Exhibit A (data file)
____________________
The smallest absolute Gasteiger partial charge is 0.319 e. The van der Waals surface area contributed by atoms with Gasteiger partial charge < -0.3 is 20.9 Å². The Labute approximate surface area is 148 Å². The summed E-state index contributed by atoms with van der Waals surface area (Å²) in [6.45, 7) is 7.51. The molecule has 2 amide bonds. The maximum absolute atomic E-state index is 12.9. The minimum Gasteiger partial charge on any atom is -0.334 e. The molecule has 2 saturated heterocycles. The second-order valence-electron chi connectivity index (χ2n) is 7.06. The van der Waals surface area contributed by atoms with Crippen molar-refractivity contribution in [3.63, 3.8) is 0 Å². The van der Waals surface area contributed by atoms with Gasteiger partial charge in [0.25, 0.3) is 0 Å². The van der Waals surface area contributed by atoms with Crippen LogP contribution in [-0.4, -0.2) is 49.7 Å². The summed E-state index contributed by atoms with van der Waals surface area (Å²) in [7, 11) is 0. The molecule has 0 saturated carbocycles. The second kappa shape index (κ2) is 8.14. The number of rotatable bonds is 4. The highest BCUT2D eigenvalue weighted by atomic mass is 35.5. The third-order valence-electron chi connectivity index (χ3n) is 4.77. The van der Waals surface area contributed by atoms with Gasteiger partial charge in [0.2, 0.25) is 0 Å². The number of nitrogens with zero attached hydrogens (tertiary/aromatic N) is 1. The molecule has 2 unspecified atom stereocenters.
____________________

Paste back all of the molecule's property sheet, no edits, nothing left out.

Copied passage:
The smallest absolute Gasteiger partial charge is 0.319 e. The van der Waals surface area contributed by atoms with Gasteiger partial charge < -0.3 is 20.9 Å². The Labute approximate surface area is 148 Å². The summed E-state index contributed by atoms with van der Waals surface area (Å²) in [6.45, 7) is 7.51. The molecule has 2 amide bonds. The maximum absolute atomic E-state index is 12.9. The minimum Gasteiger partial charge on any atom is -0.334 e. The molecule has 2 saturated heterocycles. The second-order valence-electron chi connectivity index (χ2n) is 7.06. The van der Waals surface area contributed by atoms with Crippen molar-refractivity contribution in [3.63, 3.8) is 0 Å². The van der Waals surface area contributed by atoms with Gasteiger partial charge in [0.25, 0.3) is 0 Å². The van der Waals surface area contributed by atoms with Crippen LogP contribution in [-0.4, -0.2) is 49.7 Å². The summed E-state index contributed by atoms with van der Waals surface area (Å²) in [7, 11) is 0. The molecule has 0 saturated carbocycles. The second kappa shape index (κ2) is 8.14. The number of rotatable bonds is 4. The highest BCUT2D eigenvalue weighted by atomic mass is 35.5. The third-order valence-electron chi connectivity index (χ3n) is 4.77. The van der Waals surface area contributed by atoms with Gasteiger partial charge in [0.2, 0.25) is 0 Å². The number of nitrogens with zero attached hydrogens (tertiary/aromatic N) is 1. The molecule has 2 unspecified atom stereocenters.